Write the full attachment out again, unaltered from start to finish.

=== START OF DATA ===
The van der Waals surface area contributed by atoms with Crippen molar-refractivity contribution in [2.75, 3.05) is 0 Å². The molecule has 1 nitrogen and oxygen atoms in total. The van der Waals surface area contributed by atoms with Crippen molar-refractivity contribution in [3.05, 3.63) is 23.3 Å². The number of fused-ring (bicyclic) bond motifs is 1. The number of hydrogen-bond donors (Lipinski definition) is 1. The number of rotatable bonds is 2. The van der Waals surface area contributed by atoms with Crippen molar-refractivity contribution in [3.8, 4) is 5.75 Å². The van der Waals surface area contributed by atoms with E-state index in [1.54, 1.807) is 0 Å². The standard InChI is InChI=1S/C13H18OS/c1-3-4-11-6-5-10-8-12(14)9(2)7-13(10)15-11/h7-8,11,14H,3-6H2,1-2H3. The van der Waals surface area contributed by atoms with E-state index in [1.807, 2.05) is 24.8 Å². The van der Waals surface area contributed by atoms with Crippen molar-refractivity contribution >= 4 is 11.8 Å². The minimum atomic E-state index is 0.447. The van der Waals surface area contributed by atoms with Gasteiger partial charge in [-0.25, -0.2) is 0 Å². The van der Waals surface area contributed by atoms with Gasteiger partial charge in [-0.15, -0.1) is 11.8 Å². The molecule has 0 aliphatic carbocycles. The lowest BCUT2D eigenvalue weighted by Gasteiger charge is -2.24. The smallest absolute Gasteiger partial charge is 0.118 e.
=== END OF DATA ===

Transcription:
The van der Waals surface area contributed by atoms with Crippen molar-refractivity contribution in [2.75, 3.05) is 0 Å². The molecule has 1 nitrogen and oxygen atoms in total. The van der Waals surface area contributed by atoms with Crippen molar-refractivity contribution in [3.05, 3.63) is 23.3 Å². The number of fused-ring (bicyclic) bond motifs is 1. The number of hydrogen-bond donors (Lipinski definition) is 1. The number of rotatable bonds is 2. The van der Waals surface area contributed by atoms with Crippen molar-refractivity contribution in [3.8, 4) is 5.75 Å². The van der Waals surface area contributed by atoms with E-state index in [1.54, 1.807) is 0 Å². The standard InChI is InChI=1S/C13H18OS/c1-3-4-11-6-5-10-8-12(14)9(2)7-13(10)15-11/h7-8,11,14H,3-6H2,1-2H3. The van der Waals surface area contributed by atoms with E-state index in [1.807, 2.05) is 24.8 Å². The van der Waals surface area contributed by atoms with Crippen molar-refractivity contribution >= 4 is 11.8 Å². The minimum atomic E-state index is 0.447. The van der Waals surface area contributed by atoms with Gasteiger partial charge in [-0.25, -0.2) is 0 Å². The van der Waals surface area contributed by atoms with Gasteiger partial charge in [-0.15, -0.1) is 11.8 Å². The molecule has 0 aliphatic carbocycles. The lowest BCUT2D eigenvalue weighted by Gasteiger charge is -2.24. The smallest absolute Gasteiger partial charge is 0.118 e.